Do Car Crashes Really Increase During the Holiday Season?
December 23, 2020
According to statistics from the National Highway Traffic Safety Administration, two of the deadliest driving days in the U.S. are December 23rd and 24th. Another university found that motor vehicle accident rates go up approximately 20 percent the week of Christmas compared to Thanksgiving week.
The days immediately prior to and after Christmas can pose increased hazards out on the road for several reasons, including:
Drinking and Driving
Studies show that a sizable percentage of all auto accident-related fatalities (in some years, as high as 40 percent) occur in accidents where at least one of the drivers was legally intoxicated. The holidays often mean office parties, get-togethers with friends and loved ones, and holiday dinners with family — many of us will choose to consume alcohol during these social events. Although everyone knows not to drink and drive, after a person has had a couple of drinks, their lowered inhibitions may convince them that they’re “okay” to drive after only “having a few.”
However, not only is it against the law to drive drunk, it is also against the law to drive “buzzed.” While it is categorically unlawful to drive if you have a blood alcohol content of .08 percent or greater, you can still be charged with and convicted of DUI/DWI even with a lower blood alcohol content when your intoxication has rendered you unable to safely operate a motor vehicle.
Read more: Don’t Let a DUI Ruin Your Holiday Season
Stress and Road Rage
Although the holidays are meant to be a time of celebration, they also bring a lot of stress for many of us, including holiday shopping, planning and cooking for parties and dinners, or perhaps rushing to get work done before taking time off at the end of the year. Unfortunately, the stress that can be caused by the holiday may also lead drivers to engage in road rage or reckless driving, especially in heavy traffic when a person feels like they have too much to do and not enough time to do it.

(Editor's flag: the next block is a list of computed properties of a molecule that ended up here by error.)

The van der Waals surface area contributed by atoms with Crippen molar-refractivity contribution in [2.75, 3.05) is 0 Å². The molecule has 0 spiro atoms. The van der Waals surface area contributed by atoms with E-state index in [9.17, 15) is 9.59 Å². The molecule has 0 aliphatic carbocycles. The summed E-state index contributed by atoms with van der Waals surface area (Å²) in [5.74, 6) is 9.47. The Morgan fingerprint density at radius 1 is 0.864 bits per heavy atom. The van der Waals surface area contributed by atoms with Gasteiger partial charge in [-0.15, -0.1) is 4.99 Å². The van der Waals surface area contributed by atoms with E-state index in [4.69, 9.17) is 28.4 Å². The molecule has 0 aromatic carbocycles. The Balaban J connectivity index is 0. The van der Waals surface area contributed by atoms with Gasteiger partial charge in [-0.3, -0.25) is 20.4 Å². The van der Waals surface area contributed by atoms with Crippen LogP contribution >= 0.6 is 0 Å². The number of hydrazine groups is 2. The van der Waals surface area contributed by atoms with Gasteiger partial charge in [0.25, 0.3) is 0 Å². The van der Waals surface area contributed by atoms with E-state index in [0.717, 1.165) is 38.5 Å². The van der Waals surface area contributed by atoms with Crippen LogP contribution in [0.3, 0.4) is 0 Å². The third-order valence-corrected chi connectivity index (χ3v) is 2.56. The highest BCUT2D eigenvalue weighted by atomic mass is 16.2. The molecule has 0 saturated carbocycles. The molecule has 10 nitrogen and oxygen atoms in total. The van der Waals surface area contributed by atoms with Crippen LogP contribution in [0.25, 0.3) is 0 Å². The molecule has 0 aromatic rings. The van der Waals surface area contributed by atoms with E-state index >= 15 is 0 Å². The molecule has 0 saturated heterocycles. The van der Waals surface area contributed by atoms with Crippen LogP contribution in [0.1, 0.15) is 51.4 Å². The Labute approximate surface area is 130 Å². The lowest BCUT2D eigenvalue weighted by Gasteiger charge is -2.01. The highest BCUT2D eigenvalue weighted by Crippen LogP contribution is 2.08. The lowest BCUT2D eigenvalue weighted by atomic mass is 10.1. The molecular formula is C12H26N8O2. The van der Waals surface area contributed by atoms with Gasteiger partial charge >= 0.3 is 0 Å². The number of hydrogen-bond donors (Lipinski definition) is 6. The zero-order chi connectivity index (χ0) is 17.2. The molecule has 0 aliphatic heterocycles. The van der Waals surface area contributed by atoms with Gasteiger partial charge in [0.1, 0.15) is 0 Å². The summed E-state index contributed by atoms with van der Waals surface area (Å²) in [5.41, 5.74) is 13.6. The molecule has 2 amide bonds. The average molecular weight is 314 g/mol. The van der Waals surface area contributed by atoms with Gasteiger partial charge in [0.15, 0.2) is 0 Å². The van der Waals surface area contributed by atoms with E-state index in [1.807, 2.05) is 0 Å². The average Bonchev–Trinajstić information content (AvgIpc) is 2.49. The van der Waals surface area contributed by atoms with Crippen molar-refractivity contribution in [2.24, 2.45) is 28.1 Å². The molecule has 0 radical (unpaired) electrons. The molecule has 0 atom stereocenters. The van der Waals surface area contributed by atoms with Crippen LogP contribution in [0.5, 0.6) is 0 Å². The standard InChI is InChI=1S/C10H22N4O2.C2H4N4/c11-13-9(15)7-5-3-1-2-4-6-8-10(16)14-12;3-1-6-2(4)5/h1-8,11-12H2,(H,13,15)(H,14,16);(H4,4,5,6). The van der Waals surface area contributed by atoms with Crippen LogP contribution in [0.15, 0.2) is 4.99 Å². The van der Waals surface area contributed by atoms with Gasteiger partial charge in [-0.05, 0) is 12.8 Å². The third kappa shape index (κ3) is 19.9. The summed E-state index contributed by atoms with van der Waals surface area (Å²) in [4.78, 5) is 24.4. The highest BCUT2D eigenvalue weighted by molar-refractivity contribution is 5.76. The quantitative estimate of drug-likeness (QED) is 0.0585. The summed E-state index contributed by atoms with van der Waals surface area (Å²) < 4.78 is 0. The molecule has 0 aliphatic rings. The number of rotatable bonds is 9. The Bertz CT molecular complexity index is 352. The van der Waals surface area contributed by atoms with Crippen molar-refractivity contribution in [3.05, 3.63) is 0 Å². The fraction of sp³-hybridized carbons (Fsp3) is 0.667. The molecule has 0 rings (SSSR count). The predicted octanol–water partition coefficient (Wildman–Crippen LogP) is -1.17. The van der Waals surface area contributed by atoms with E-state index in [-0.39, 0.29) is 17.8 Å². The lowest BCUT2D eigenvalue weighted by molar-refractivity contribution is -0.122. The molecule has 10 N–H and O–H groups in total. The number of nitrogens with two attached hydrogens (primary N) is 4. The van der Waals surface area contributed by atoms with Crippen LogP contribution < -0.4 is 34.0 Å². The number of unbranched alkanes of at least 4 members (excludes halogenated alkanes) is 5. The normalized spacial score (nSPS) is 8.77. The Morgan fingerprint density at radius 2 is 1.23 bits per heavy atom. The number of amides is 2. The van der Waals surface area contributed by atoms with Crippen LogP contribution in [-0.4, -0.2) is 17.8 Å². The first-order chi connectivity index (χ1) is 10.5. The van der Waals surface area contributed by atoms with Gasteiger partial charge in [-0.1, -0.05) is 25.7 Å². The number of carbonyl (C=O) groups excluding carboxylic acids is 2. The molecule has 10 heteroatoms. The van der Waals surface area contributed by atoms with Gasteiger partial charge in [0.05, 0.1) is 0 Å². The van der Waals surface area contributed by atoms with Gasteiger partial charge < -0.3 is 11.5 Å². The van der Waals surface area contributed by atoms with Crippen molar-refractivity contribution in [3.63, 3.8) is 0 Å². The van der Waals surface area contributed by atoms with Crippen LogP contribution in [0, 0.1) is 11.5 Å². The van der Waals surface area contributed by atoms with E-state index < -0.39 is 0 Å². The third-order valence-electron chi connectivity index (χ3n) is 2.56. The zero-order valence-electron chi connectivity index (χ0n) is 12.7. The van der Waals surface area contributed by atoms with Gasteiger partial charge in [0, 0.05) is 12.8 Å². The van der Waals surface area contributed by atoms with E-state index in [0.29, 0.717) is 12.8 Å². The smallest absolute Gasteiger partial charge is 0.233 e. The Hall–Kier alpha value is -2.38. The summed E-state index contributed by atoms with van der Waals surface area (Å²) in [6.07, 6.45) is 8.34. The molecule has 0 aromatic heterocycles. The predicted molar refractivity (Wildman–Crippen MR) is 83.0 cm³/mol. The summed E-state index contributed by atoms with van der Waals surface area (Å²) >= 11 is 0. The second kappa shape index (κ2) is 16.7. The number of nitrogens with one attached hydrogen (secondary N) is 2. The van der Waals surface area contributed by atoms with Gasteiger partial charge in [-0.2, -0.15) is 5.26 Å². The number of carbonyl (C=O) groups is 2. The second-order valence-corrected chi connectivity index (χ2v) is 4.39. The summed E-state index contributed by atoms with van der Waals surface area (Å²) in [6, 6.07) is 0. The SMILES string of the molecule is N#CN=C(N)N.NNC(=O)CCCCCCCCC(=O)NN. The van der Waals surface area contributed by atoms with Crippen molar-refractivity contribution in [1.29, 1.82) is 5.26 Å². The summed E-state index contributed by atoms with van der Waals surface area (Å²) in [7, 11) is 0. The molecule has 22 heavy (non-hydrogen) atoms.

You can help reduce feelings of stress while out on the road by leaving yourself plenty of time to get to your destination or run your errands, so that you don’t feel the need to speed or drive carelessly or recklessly to get where you need to go in time.
Read more: How to Build a Personal Injury Claim after a Car Accident
The holidays are easily the busiest time on the road. More vehicles of course means more opportunity for auto accidents. Holiday traffic can also contribute to increased accident rates as many people on the road may be out-of-towners visiting family and friends who aren’t familiar with the area and are unsure of where they are going. You can help keep yourself safe in increased traffic by giving yourself extra time to get to your destination and avoiding any erratic or unsafe drivers (such as vehicles that are speeding, weaving in and out of traffic, making sudden turns or lane changes, or not keeping with the pace of traffic).
Finally, another major reason why auto accidents happen during the holidays is some drivers’ failure to ensure that their vehicles are prepared for wintertime driving. This includes exchanging summer tires for winter or snow tires, getting an oil change, keeping antifreeze and wiper fluid levels topped off, and otherwise taking care of all recommended maintenance on their vehicle.
Read more: My Car Was Totaled and I’m Not at Fault: Now What?
Contact an Erie Personal Injury Lawyer to Discuss Your Motor Vehicle Accident Case in Pennsylvania
Did you or a loved one sustain serious injuries due to a motor vehicle accident in Pennsylvania? Don’t let the medical bills pile up while you wait for the negligent party or their insurance company to do the right thing. Right now, you need an aggressive personal injury attorney on your side, fighting to get you the compensation you need, want, and deserve. The skilled attorneys at Purchase, George & Murphey, P.C. represent clients injured because of motor vehicle accidents in Millcreek, Harborcreek, Fairview, Meadville, and throughout Pennsylvania. Call (814) 833-7100 or fill out our online contact form to schedule a consultation about your case. We have an office conveniently located at 2525 W. 26th St., Erie, PA 16506, as well as offices in Meadville and North East.
The articles on this blog are for informative purposes only and are no substitute for legal advice or an attorney-client relationship. If you are seeking legal advice, please contact our law firm directly.